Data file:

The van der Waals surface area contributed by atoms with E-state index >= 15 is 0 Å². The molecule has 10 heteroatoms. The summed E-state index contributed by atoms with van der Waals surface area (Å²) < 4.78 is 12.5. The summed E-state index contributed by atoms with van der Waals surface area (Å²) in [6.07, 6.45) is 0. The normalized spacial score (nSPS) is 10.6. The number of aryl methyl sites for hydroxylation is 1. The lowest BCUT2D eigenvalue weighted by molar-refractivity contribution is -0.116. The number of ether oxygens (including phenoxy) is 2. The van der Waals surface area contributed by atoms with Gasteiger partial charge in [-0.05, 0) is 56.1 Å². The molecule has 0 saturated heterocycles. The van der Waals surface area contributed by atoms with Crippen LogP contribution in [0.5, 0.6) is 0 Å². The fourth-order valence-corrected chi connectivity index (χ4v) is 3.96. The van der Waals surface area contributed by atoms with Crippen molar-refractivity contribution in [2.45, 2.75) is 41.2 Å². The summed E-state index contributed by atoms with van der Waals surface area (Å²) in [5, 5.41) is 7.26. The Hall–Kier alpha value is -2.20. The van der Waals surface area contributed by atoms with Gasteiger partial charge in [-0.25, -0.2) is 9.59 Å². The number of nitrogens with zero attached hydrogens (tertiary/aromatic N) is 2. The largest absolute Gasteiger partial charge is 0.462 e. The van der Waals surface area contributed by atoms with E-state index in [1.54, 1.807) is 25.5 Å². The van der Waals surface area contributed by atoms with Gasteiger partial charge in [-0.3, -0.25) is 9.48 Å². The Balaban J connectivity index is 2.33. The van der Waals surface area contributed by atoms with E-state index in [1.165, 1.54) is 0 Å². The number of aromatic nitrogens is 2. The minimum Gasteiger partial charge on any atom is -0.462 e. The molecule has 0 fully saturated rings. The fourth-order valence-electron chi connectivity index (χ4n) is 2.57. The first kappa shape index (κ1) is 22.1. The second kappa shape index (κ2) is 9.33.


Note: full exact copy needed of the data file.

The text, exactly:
The van der Waals surface area contributed by atoms with E-state index >= 15 is 0 Å². The molecule has 10 heteroatoms. The summed E-state index contributed by atoms with van der Waals surface area (Å²) < 4.78 is 12.5. The summed E-state index contributed by atoms with van der Waals surface area (Å²) in [6.07, 6.45) is 0. The normalized spacial score (nSPS) is 10.6. The number of aryl methyl sites for hydroxylation is 1. The lowest BCUT2D eigenvalue weighted by molar-refractivity contribution is -0.116. The number of ether oxygens (including phenoxy) is 2. The van der Waals surface area contributed by atoms with Gasteiger partial charge in [-0.05, 0) is 56.1 Å². The molecule has 0 saturated heterocycles. The van der Waals surface area contributed by atoms with Crippen LogP contribution in [0.5, 0.6) is 0 Å². The fourth-order valence-corrected chi connectivity index (χ4v) is 3.96. The van der Waals surface area contributed by atoms with Crippen molar-refractivity contribution in [2.45, 2.75) is 41.2 Å². The summed E-state index contributed by atoms with van der Waals surface area (Å²) in [5, 5.41) is 7.26. The Hall–Kier alpha value is -2.20. The van der Waals surface area contributed by atoms with Gasteiger partial charge in [-0.25, -0.2) is 9.59 Å². The number of nitrogens with zero attached hydrogens (tertiary/aromatic N) is 2. The largest absolute Gasteiger partial charge is 0.462 e. The van der Waals surface area contributed by atoms with E-state index in [1.54, 1.807) is 25.5 Å². The van der Waals surface area contributed by atoms with Gasteiger partial charge in [-0.3, -0.25) is 9.48 Å². The Balaban J connectivity index is 2.33. The van der Waals surface area contributed by atoms with E-state index in [1.165, 1.54) is 0 Å². The number of aromatic nitrogens is 2. The minimum Gasteiger partial charge on any atom is -0.462 e. The molecule has 0 fully saturated rings. The fourth-order valence-electron chi connectivity index (χ4n) is 2.57. The first kappa shape index (κ1) is 22.1. The second kappa shape index (κ2) is 9.33.